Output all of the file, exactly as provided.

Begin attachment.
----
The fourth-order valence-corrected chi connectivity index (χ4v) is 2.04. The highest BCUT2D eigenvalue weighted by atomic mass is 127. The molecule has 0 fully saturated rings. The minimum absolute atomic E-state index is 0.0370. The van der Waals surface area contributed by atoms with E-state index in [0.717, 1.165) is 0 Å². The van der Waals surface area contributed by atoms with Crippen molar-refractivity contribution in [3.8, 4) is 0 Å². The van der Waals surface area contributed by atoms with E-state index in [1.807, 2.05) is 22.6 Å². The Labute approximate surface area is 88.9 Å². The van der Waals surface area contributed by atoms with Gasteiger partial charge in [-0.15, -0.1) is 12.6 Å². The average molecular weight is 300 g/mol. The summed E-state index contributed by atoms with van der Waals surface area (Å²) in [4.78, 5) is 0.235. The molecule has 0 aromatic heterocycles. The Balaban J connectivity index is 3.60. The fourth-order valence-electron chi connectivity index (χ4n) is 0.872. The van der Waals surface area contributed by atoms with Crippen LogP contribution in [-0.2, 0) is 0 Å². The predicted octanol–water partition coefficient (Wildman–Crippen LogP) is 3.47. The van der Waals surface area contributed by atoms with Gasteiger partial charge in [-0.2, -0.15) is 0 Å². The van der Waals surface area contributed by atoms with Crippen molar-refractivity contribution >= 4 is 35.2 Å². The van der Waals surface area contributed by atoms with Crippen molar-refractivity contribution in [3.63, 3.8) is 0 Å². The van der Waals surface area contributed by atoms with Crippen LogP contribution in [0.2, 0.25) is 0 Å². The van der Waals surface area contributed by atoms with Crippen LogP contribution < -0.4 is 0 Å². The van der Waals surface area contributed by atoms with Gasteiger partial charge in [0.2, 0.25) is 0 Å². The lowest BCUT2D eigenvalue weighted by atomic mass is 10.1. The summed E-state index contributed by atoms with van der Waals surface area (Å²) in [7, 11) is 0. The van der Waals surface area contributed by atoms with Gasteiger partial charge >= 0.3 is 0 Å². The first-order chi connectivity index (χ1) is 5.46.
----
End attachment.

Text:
The fourth-order valence-corrected chi connectivity index (χ4v) is 2.04. The highest BCUT2D eigenvalue weighted by atomic mass is 127. The molecule has 0 fully saturated rings. The minimum absolute atomic E-state index is 0.0370. The van der Waals surface area contributed by atoms with E-state index in [0.717, 1.165) is 0 Å². The van der Waals surface area contributed by atoms with Crippen molar-refractivity contribution in [3.8, 4) is 0 Å². The van der Waals surface area contributed by atoms with E-state index in [1.807, 2.05) is 22.6 Å². The Labute approximate surface area is 88.9 Å². The van der Waals surface area contributed by atoms with Gasteiger partial charge in [-0.15, -0.1) is 12.6 Å². The average molecular weight is 300 g/mol. The summed E-state index contributed by atoms with van der Waals surface area (Å²) in [4.78, 5) is 0.235. The molecule has 0 aromatic heterocycles. The Balaban J connectivity index is 3.60. The fourth-order valence-electron chi connectivity index (χ4n) is 0.872. The van der Waals surface area contributed by atoms with Crippen LogP contribution in [-0.2, 0) is 0 Å². The predicted octanol–water partition coefficient (Wildman–Crippen LogP) is 3.47. The van der Waals surface area contributed by atoms with Gasteiger partial charge in [-0.2, -0.15) is 0 Å². The van der Waals surface area contributed by atoms with Crippen molar-refractivity contribution >= 4 is 35.2 Å². The van der Waals surface area contributed by atoms with Crippen molar-refractivity contribution in [3.63, 3.8) is 0 Å². The van der Waals surface area contributed by atoms with Crippen LogP contribution in [0.2, 0.25) is 0 Å². The van der Waals surface area contributed by atoms with Crippen LogP contribution < -0.4 is 0 Å². The van der Waals surface area contributed by atoms with Gasteiger partial charge in [0.2, 0.25) is 0 Å². The lowest BCUT2D eigenvalue weighted by atomic mass is 10.1. The summed E-state index contributed by atoms with van der Waals surface area (Å²) in [7, 11) is 0. The van der Waals surface area contributed by atoms with Gasteiger partial charge >= 0.3 is 0 Å². The first-order chi connectivity index (χ1) is 5.46.